Monday, April 04, 2022

Short Chapters

 By Thomas Kies

I was recently asked by a fledgling writer about how long a book should be. I told him that the book is as long as it takes to tell the story, but generally speaking, it appears that the word count should be anywhere from 60,000 words to 110,000.  

Last week Douglas Skelton did an excellent blog on books he’s pulled off his bookshelf, blew away the dust, and reread, such as Ed McBain, Robert Ludlum, and Harold Robbins.  These were books he read early on in his life.

It made me think of some of the authors I read when I was much, much younger.  I think back fondly on the James Bond novels by Ian Fleming.  Back then, the Signet paperbacks were only sixty cents, but we’d read them, trade them for others, and talk quietly about them.  Don’t let the teachers see you with those books, after all, some of them have sex scenes. 

The way Bond treated women back then, we’d consider misogynistic now. 

I was absolutely hooked on the John D. MacDonald novels featuring Travis McGee.  The premise of the McGee mystery/thrillers was that McGee was the finder of lost or stolen things, a self-styled “Salvage Consultant”. He lived on a houseboat in Florida that he won in a poker game called the “Busted Flush”. And all the covers of those paperbacks seemed to feature a semi-nude woman.  Don’t let the teacher catch you with any of those either.

But I also became addicted to the wildly popular novels of James Michener.  His books were amazing…and amazingly long.  His book Hawaii is nearly a thousand pages. Centennial was over a thousand pages long.  Not something you’d likely see in a novel now.  Most of his books would begin with long chapters about the cultural and geologic history of whatever region was the subject matter of that particular novel.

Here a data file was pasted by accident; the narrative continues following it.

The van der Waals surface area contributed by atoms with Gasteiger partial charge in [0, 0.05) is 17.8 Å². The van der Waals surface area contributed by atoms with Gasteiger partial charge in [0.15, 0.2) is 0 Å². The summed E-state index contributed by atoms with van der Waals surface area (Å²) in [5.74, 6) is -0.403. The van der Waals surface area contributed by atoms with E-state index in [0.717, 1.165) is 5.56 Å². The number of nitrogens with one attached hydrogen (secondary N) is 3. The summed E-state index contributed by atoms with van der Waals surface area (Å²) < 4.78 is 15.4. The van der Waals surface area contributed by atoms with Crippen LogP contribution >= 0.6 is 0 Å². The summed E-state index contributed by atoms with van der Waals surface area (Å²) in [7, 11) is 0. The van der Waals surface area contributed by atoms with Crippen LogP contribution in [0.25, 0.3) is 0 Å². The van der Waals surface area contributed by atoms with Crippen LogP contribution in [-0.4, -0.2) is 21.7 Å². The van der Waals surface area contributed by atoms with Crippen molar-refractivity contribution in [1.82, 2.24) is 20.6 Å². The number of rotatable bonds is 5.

Could a writer get away with that now?  Not a chance. 

Novels need to start fast, be tightly written, and don’t even think about writing a 1,000-page book. Even chapters are shorter.  People's attention spans are shorter, their time is in demand from their jobs, families, and the world around them. 

Before getting published, I attended a writer’s conference and sat in on a workshop where the facilitator insisted that all books have chapters that were around twenty pages each.  I’ll admit, that in my first novel, Random Road, some of my chapters were around that long.

But as I continue to write, my chapters have become shorter, in some cases four or five pages.  It’s basically a scene and once that scene is over, bam, time move on to a new chapter. 

Why short chapters?  They make a good stopping point.  Maybe the reader only has fifteen minutes set aside per day (or night) for reading.  Or they have just so much time on their train commute. Or that's just the time they've set aside before their next task. 

But the funny thing is that when we give the reader a place to pause, they keep reading. 

The biggest compliment I get is when a reader tells me they couldn’t put a novel of mine down, that they read it in one sitting or over the course of several days.  

And I thank them for the compliment in spite of the fact what it took them a day or so to read, it took me nearly a year to write. 

1 comment:

Charlotte Hinger said...

Loved your post and also putting your by-line below the title. Yesterday someone said they read my facebook entry about my recent post but they couldn't figure out which one was mine.